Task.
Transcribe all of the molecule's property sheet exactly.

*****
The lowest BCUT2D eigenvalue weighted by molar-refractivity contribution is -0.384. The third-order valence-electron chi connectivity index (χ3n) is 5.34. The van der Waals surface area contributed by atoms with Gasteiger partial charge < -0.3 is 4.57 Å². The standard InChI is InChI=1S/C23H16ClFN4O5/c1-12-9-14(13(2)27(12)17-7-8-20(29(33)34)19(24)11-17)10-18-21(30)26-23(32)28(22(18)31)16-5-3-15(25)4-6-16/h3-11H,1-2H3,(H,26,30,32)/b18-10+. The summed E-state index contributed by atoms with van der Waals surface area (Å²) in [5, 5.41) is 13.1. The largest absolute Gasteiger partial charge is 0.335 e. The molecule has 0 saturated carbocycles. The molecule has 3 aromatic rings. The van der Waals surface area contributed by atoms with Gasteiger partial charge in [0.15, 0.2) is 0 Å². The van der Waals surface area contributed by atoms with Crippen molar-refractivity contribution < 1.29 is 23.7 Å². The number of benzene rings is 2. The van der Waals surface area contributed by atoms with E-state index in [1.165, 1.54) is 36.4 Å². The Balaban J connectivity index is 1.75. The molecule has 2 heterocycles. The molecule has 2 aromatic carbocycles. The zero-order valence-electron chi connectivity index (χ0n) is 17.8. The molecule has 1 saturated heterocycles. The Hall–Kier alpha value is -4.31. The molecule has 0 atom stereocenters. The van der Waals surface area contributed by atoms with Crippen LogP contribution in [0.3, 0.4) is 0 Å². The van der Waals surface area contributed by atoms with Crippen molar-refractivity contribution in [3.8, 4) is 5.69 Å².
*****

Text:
The lowest BCUT2D eigenvalue weighted by molar-refractivity contribution is -0.384. The third-order valence-electron chi connectivity index (χ3n) is 5.34. The van der Waals surface area contributed by atoms with Gasteiger partial charge < -0.3 is 4.57 Å². The standard InChI is InChI=1S/C23H16ClFN4O5/c1-12-9-14(13(2)27(12)17-7-8-20(29(33)34)19(24)11-17)10-18-21(30)26-23(32)28(22(18)31)16-5-3-15(25)4-6-16/h3-11H,1-2H3,(H,26,30,32)/b18-10+. The summed E-state index contributed by atoms with van der Waals surface area (Å²) in [5, 5.41) is 13.1. The largest absolute Gasteiger partial charge is 0.335 e. The molecule has 0 saturated carbocycles. The molecule has 3 aromatic rings. The van der Waals surface area contributed by atoms with Gasteiger partial charge in [0.15, 0.2) is 0 Å². The van der Waals surface area contributed by atoms with Crippen molar-refractivity contribution < 1.29 is 23.7 Å². The number of benzene rings is 2. The van der Waals surface area contributed by atoms with E-state index in [1.165, 1.54) is 36.4 Å². The Balaban J connectivity index is 1.75. The molecule has 2 heterocycles. The molecule has 2 aromatic carbocycles. The zero-order valence-electron chi connectivity index (χ0n) is 17.8. The molecule has 1 saturated heterocycles. The Hall–Kier alpha value is -4.31. The molecule has 0 atom stereocenters. The van der Waals surface area contributed by atoms with Crippen LogP contribution in [0.3, 0.4) is 0 Å². The van der Waals surface area contributed by atoms with Crippen molar-refractivity contribution in [3.8, 4) is 5.69 Å².